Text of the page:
And by the works of hands, that place was made holy—hardworking hands out there beyond Land’s End, toiling among the rocky soil, the roaring sea. And by the works of hands it was woven into stories, and folk whispered tales of how the Ancient King slept on that isle, and waited to arise and lead his people out of dark into a new world.
And all just there within my mind; just there beyond my reach.
* * * * *
If Merrill participates in the Trickster-act, then he also implies that the Trickster-act participates in him. He and DJ, after all, devoted more than 20 years to “poems of science,” despite admitting quite early on that it all could well be a folie à deux. The road of creation goes both ways—the creator must give up some part of themself in order to accomplish it. By creating the Trickster-figure that arises from the Image, the Image Maker themself is eclipsed. Their lives are devoured by the Images.
And, if Merrill’s art participates in the Trickster-act, particularly with his trademark fluidity, then the Trickster-Art also participates in us. We readers stride off bravely into his wilderness, seeking his Truth—but Merrill himself lurks always just beyond us, a hidden demiurge among the thin forest of letters. Who is it that emerges from the page?
Something else comes from that tangled wood of words to meet us—a spirit with a shifting face, one whose presence we recognize and treasure, and who speaks to us. But it is not Merrill himself, who died before my birth. Stripped of his personal touch, we are left with the laved spirit of the Image Maker, who has himself become an image: a loa of mind and hand and tongue. And, like the loa, this impersonal spirit has power. It can mess with your head.
From the blank field of the page emerges a pattern, itself created upon a pattern, self-repeating and yet unique. The pattern can be large or small, grandly cosmic or shockingly intimate. Yet the distinction between large and small quickly becomes blurred, because the pattern—not only the writing itself but the content of the writing—cannot exist within a vacuum. It depends on prior patterns, which extend beyond the boundaries of the work itself. In its own containment and self-identity, its disobedience to its own native rules, an artistic work transcends the boundaries of its parent structure, even while remaining firmly entrenched in it. In this escape we may see the stamp of the Trickster, that old breaker of bonds.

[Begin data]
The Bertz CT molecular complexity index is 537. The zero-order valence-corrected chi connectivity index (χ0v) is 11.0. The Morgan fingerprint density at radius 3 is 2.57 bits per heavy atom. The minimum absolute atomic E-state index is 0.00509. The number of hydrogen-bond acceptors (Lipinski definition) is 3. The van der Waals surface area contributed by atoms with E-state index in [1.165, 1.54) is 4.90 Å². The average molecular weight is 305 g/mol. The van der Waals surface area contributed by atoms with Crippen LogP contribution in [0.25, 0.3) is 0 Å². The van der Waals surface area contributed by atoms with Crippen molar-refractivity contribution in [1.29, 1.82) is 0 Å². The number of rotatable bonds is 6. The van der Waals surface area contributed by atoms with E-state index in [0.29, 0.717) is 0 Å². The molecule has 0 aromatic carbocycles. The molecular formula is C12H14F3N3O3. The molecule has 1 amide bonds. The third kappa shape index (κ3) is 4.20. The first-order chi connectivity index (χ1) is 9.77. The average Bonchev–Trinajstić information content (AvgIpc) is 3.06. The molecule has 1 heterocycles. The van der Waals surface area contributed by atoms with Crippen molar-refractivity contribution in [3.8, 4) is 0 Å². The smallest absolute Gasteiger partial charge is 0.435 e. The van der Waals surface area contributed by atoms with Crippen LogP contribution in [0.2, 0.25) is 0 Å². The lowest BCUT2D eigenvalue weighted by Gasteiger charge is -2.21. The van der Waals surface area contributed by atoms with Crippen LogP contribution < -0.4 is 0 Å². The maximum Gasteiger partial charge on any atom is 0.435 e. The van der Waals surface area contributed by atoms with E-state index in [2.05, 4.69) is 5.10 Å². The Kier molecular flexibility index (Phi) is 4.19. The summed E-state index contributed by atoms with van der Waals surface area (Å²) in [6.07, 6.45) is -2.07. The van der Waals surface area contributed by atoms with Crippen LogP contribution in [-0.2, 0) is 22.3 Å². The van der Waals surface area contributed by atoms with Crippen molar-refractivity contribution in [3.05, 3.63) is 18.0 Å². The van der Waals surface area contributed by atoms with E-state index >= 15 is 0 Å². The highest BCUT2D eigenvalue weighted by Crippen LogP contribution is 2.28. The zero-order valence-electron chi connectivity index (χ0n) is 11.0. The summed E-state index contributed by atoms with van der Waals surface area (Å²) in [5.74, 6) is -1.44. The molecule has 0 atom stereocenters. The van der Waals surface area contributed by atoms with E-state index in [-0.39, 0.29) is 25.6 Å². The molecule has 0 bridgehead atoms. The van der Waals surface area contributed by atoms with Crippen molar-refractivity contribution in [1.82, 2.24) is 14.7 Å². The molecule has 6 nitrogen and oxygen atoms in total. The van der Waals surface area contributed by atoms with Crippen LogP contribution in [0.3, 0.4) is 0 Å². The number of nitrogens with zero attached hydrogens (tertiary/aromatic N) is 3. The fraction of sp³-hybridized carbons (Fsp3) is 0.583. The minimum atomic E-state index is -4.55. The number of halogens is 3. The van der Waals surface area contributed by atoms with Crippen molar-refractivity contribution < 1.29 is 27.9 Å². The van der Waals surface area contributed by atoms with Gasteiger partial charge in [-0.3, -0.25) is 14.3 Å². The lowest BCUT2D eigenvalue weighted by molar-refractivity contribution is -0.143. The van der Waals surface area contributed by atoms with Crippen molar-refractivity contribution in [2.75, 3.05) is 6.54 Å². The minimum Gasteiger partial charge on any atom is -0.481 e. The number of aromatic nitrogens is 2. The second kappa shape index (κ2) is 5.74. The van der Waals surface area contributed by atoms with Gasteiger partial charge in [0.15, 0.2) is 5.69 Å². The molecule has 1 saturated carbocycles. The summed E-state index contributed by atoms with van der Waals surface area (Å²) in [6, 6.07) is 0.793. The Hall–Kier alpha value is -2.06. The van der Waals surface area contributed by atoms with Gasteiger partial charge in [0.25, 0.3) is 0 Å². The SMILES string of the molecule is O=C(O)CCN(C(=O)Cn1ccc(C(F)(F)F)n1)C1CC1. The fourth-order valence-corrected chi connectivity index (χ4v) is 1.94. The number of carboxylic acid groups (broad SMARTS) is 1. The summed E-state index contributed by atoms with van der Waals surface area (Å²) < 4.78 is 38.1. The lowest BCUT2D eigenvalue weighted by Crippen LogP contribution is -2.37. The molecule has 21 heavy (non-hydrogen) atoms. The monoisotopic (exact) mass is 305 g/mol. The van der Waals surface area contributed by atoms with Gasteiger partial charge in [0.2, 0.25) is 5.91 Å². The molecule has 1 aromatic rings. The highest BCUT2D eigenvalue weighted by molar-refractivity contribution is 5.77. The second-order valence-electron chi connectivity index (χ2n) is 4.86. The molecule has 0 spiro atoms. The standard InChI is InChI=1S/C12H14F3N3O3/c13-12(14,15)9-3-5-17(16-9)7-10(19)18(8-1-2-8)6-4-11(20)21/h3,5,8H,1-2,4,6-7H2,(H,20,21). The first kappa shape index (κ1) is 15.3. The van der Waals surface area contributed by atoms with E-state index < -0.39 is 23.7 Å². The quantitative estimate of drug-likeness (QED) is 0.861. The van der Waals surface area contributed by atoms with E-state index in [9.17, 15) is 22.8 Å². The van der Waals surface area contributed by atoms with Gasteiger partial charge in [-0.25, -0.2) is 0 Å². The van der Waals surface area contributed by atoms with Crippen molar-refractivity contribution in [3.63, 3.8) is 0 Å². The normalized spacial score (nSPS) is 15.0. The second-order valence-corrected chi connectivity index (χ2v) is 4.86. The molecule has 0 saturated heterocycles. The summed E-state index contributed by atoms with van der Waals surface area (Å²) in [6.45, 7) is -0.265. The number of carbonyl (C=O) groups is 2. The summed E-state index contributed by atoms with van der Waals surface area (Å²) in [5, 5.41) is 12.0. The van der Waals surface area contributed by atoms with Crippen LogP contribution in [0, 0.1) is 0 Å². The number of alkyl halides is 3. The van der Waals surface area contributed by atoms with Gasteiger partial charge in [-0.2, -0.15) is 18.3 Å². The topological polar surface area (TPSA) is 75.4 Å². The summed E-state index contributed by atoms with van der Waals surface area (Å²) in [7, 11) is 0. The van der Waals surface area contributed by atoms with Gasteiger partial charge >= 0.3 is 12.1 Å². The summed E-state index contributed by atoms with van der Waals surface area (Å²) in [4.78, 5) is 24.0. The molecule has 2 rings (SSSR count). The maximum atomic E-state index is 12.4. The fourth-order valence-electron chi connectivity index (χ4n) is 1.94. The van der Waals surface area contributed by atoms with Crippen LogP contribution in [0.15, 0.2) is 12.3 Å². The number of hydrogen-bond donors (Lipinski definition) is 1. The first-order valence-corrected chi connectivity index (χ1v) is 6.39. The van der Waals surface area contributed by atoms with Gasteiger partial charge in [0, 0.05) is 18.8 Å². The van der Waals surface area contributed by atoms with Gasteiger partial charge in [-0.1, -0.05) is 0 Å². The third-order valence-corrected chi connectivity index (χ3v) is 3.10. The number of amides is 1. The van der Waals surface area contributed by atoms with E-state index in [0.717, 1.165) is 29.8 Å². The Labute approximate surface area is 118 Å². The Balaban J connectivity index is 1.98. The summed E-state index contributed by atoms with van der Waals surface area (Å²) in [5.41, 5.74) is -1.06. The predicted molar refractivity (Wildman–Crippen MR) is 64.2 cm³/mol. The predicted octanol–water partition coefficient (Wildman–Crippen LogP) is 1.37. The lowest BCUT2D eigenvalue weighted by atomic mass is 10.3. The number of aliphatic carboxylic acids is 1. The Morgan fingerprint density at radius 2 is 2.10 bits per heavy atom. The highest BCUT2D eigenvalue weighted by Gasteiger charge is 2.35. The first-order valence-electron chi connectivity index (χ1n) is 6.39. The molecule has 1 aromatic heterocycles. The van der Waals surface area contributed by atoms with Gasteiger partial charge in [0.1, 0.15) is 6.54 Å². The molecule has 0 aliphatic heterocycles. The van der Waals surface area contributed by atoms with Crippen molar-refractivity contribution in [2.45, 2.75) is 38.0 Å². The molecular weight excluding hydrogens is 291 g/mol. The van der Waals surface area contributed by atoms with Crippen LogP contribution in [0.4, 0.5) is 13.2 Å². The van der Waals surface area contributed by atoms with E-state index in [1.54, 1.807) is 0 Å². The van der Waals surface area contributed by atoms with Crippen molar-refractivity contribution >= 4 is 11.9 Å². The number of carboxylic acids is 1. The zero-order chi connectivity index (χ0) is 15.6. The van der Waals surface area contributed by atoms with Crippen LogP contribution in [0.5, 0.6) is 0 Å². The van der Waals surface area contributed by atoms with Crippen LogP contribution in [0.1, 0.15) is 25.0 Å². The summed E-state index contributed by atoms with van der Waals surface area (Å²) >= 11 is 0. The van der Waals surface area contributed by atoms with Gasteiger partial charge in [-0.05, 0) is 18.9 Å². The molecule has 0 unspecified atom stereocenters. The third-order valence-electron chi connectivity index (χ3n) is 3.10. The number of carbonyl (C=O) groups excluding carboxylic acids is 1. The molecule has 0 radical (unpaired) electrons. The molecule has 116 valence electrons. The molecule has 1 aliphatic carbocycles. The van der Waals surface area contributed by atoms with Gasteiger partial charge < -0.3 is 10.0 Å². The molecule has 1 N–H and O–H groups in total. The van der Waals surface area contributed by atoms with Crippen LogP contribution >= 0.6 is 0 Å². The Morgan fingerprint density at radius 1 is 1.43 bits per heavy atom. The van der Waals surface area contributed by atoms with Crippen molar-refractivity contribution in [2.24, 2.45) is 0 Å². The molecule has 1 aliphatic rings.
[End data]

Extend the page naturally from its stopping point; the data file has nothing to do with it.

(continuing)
The word pattern is a Modern English variant of the Old French patron, which carried both its modern meaning—“patron, protector, provider”—and the meaning which eventually attached to pattern itself: “pattern, model, plan, design.” In some ways, then, the word contains both the Maker and the Made. Within the Word there is a multitude; within the multitude there is the Word. And where the crossed lines of all these concepts meet, Trickster is waiting for you to arrive, lounging in the gaps of things.
The whole thing is a Russian nesting doll, a Mandelbrot zoom. Ripples upon ripples. The ballroom at Sandover, which nestles within Merrill’s skull; the printed Sandover that nestles in my bookshelf & my skull, in my teacher’s skull, my lover’s skull; the way those fit together, so precise their edges meld like the days of your life; and the ghosts, all of them, glinting from within their mirror-afterlife, hemmed in and resurrected by the black bars of the text.
This metaphysical rabbit-hole goes deep: endless, in fact. Perhaps it’s not a hole, but a warren. Wonderland.
& as the sun rises and sets again, I wake beside this new intricate knot, her dark hair spilling like ink on the white page of the sheets, like clouds over fields in May. I think of JM smiling, of his “chronicles of love and loss,” of all the time gone by. I think of the Gnostics thinking deep in faraway deserts. I think of jazz on quiet streets, of the years I spent studying. I think of what Heaney might mean: The end of art is peace. I trace the lineaments of one more knotwork dragon, snarling up from the polar landscape of the page, writhing over itself. I read “Nine Lives” again:
Like Wise Men we’d been primed to kneel in awe
At journey’s end before that child whose nature
Proved Earth at one with Heaven, and past with future.
Instead, the perfect fools we still are saw
A manger full of emptiness, dust, straw…
& Ephraim chimes in:
AND LIGHT! Well, yes. Light also. We weren’t blind,
The sun was out. THE PLAY OF HEAVEN’S MIND